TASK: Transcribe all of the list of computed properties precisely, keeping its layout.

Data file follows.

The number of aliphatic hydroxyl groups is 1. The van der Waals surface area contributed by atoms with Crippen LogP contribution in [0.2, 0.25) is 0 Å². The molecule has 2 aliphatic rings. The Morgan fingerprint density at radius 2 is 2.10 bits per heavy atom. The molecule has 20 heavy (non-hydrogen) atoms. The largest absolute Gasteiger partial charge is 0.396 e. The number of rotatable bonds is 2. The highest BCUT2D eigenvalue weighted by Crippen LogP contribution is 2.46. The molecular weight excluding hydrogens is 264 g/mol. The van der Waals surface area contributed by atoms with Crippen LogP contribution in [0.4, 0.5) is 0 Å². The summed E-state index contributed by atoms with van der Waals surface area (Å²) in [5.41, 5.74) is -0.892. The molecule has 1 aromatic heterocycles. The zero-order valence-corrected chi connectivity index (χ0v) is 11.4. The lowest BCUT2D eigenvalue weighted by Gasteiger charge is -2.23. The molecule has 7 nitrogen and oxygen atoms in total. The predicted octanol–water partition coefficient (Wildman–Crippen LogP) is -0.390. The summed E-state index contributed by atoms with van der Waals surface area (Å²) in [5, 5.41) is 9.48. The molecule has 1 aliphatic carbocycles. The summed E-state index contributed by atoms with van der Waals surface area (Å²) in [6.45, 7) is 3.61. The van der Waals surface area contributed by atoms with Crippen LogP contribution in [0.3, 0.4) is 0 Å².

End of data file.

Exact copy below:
The number of aliphatic hydroxyl groups is 1. The van der Waals surface area contributed by atoms with Crippen LogP contribution in [0.2, 0.25) is 0 Å². The molecule has 2 aliphatic rings. The Morgan fingerprint density at radius 2 is 2.10 bits per heavy atom. The molecule has 20 heavy (non-hydrogen) atoms. The largest absolute Gasteiger partial charge is 0.396 e. The number of rotatable bonds is 2. The highest BCUT2D eigenvalue weighted by Crippen LogP contribution is 2.46. The molecular weight excluding hydrogens is 264 g/mol. The van der Waals surface area contributed by atoms with Crippen LogP contribution in [0.4, 0.5) is 0 Å². The summed E-state index contributed by atoms with van der Waals surface area (Å²) in [5.41, 5.74) is -0.892. The molecule has 1 aromatic heterocycles. The zero-order valence-corrected chi connectivity index (χ0v) is 11.4. The lowest BCUT2D eigenvalue weighted by Gasteiger charge is -2.23. The molecule has 7 nitrogen and oxygen atoms in total. The predicted octanol–water partition coefficient (Wildman–Crippen LogP) is -0.390. The summed E-state index contributed by atoms with van der Waals surface area (Å²) in [5, 5.41) is 9.48. The molecule has 1 aliphatic carbocycles. The summed E-state index contributed by atoms with van der Waals surface area (Å²) in [6.45, 7) is 3.61. The van der Waals surface area contributed by atoms with Crippen LogP contribution in [0.3, 0.4) is 0 Å².